Mortgage lenders will ask for what is known as a Tax Calculation (this used to be called a SA302) and its corresponding Tax Year Overview. The mortgage lender will need both documents for each year, covering the history for up to three years. If you have been self-employed for less time, then the lender will require to see these documents for all years that are available.

How do I get my Tax Calculations and Tax Year Overviews?

Your accountant can normally provide these to you from their own software. Alternatively, you can call HMRC and ask for them to be posted to your home address. You can also log in to the HMRC portal online and download them for yourself. (You are required to register for this service via HMRC).

Useful link: HMRC – Self Assessment: General Enquiries

How will lenders treat my income if it varies or has decreased?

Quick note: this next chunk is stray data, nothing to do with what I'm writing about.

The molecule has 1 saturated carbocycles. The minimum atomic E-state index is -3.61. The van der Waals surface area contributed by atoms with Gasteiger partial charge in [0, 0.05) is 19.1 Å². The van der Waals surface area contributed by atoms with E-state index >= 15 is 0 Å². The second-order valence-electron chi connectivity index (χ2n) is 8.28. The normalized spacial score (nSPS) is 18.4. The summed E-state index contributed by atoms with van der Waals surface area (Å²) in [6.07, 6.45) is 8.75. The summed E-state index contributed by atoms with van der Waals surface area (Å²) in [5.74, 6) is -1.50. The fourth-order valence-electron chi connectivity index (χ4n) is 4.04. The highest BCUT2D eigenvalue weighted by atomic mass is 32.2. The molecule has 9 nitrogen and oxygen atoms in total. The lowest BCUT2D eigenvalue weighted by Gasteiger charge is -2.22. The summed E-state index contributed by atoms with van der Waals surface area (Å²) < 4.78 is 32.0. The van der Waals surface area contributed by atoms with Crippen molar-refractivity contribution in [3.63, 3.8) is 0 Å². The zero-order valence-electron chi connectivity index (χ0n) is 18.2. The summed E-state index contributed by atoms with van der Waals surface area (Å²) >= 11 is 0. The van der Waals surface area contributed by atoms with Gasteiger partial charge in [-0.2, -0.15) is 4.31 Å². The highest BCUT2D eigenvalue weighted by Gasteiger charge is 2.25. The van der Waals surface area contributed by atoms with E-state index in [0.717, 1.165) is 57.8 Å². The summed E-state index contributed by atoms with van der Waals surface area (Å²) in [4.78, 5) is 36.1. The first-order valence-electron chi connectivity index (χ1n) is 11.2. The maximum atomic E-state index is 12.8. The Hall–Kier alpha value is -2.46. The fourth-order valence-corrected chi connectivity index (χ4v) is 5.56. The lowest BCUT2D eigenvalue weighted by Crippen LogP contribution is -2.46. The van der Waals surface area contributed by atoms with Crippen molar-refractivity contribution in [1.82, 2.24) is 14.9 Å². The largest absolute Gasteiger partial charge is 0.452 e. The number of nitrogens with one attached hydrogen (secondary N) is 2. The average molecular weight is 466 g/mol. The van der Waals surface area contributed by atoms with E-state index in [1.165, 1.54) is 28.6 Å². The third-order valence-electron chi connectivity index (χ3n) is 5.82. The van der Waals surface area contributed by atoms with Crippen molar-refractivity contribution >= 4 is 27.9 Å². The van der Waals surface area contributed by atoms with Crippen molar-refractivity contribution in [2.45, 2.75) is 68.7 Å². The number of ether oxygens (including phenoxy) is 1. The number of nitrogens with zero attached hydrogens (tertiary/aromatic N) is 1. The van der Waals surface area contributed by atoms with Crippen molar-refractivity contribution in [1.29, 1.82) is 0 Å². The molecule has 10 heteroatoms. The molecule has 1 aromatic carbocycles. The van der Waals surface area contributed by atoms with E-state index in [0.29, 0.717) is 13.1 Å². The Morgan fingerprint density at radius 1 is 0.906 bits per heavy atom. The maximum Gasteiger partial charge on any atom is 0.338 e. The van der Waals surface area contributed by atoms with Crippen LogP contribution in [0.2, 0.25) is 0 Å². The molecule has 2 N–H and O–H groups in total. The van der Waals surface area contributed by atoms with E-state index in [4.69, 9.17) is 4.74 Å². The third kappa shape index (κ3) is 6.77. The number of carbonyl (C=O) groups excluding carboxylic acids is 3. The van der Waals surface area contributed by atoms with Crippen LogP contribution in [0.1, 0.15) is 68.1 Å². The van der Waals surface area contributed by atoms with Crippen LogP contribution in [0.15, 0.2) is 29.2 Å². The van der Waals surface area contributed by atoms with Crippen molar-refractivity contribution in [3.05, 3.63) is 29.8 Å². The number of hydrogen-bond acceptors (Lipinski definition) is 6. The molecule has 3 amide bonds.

Don’t worry, all is not lost! Lenders will want to know that you can sustain your mortgage repayments and therefore assess whether they think you will be able to afford your mortgage into the future.

If your income has varied or has decreased, then it will depend by how much and for what reason. Increasing is always the best trend. It’s therefore important to discuss this with a mortgage adviser who will be able to advise which lenders will take a view on your income as it stands, and some lenders will happily look at the reasons why the income has changed. As long as there is a plausible and legitimate reason, there is still a good chance of being able to get a mortgage as a self-employed sole trader.